In fact, now I'm thinking about buying a cheaper DVD-player (eg Toshiba 220E) and spending some of the saved cash on a good quality sound card. The better DVD-players (eg Arcam DV88+) make quite a big deal about their better music quality playback.

    I do like the idea of choosing songs to play from a selection on my computer, rather than from an album CD - it's just the way I prefer to listen to music.

    Taimur
     
  13. Jeff

    Jeff
    Well-known Member

    Joined:
    Jul 13, 2000
    Messages:
    5,489
    Products Owned:
    0
    Products Wanted:
    0
    Trophy Points:
    106
    Location:
    Basingstoke
    Ratings:
    +256
    Taimur,

    I don't have any personal experience of the Audigy 2, but I do see a few problems with it. Firstly no 44.1 kHz, so CD music will get resampled. The DAC performace at 48kHz probably isn't that good either. Performance at 24bit 96 or 192 kHz is good so DVD-A should sound very good. For a bit more money the MAudio revolution and the Terratec Aureon 7.1 are better choices.

    Jeff
     
  14. dave48

    dave48
    Standard Member

    Joined:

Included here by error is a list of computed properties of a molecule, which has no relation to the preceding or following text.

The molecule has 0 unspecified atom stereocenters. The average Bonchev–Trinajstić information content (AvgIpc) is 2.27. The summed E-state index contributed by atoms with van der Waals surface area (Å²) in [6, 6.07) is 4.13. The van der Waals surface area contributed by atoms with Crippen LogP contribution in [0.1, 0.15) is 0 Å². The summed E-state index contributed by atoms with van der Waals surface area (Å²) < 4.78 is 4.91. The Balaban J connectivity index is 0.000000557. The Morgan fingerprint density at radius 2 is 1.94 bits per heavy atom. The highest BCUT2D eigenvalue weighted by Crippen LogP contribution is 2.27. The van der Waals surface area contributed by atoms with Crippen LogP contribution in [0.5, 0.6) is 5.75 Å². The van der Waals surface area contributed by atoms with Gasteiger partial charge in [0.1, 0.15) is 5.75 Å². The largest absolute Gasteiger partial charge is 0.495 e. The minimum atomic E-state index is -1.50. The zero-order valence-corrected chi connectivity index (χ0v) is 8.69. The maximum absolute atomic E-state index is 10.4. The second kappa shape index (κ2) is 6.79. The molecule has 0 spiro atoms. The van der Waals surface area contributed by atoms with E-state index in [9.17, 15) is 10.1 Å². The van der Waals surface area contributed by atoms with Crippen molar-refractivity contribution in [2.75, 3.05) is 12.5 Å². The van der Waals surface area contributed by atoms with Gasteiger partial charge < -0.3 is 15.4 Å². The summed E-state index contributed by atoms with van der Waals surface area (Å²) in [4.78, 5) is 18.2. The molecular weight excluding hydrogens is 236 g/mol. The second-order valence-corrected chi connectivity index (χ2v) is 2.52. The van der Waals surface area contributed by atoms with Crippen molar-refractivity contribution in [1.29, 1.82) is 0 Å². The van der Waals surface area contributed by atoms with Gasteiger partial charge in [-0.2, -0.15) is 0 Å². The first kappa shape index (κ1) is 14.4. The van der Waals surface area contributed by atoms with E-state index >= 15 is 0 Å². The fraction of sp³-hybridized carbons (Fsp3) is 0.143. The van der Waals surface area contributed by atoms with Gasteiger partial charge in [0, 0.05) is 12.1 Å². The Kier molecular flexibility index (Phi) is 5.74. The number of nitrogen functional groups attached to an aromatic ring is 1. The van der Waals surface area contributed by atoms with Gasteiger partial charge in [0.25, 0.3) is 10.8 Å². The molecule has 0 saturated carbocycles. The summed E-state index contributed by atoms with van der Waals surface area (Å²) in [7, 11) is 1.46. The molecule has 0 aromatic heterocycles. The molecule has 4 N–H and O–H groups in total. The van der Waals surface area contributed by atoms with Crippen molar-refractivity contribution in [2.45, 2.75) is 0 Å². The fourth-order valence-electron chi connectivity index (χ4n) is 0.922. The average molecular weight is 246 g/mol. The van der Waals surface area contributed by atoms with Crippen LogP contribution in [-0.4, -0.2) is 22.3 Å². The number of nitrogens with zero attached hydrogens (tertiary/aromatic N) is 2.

Mar 9, 2002
    Messages:
    252
    Products Owned:
    0
    Products Wanted:
    0
    Trophy Points:
    18
    Location:
    Germany
    Ratings:
    +2
    I believe that the CD standards used for error checking on Music CDs and computer CD-ROMs are different - they obviously need to be much better on a CD-ROM, since a single bit error on a CD-ROM could render the entire disk useless. For music CDs, it is not a major problem if there is a bit or two wrong - the worst you would probably get is a click or something like that.

    Something like Exact Audio Copy does do a very good job of getting a near perfect copy of the CD onto the harddisk.

    Once it comes to playback, the soundcard becomes the key factor, as discussed previously. I doubt an Audigy 2 would sound as good as a decent CD player, but a very good soundcard can sound very good indeed.

    Other factors come into play - for me I currently have a big physical separation between my PC and amplifier, so I am using quite high quality balanced leads between my soundcard and amp (both of course support balanced connections!). Also my PC is not "silent" so it still produces a small amount of background noise.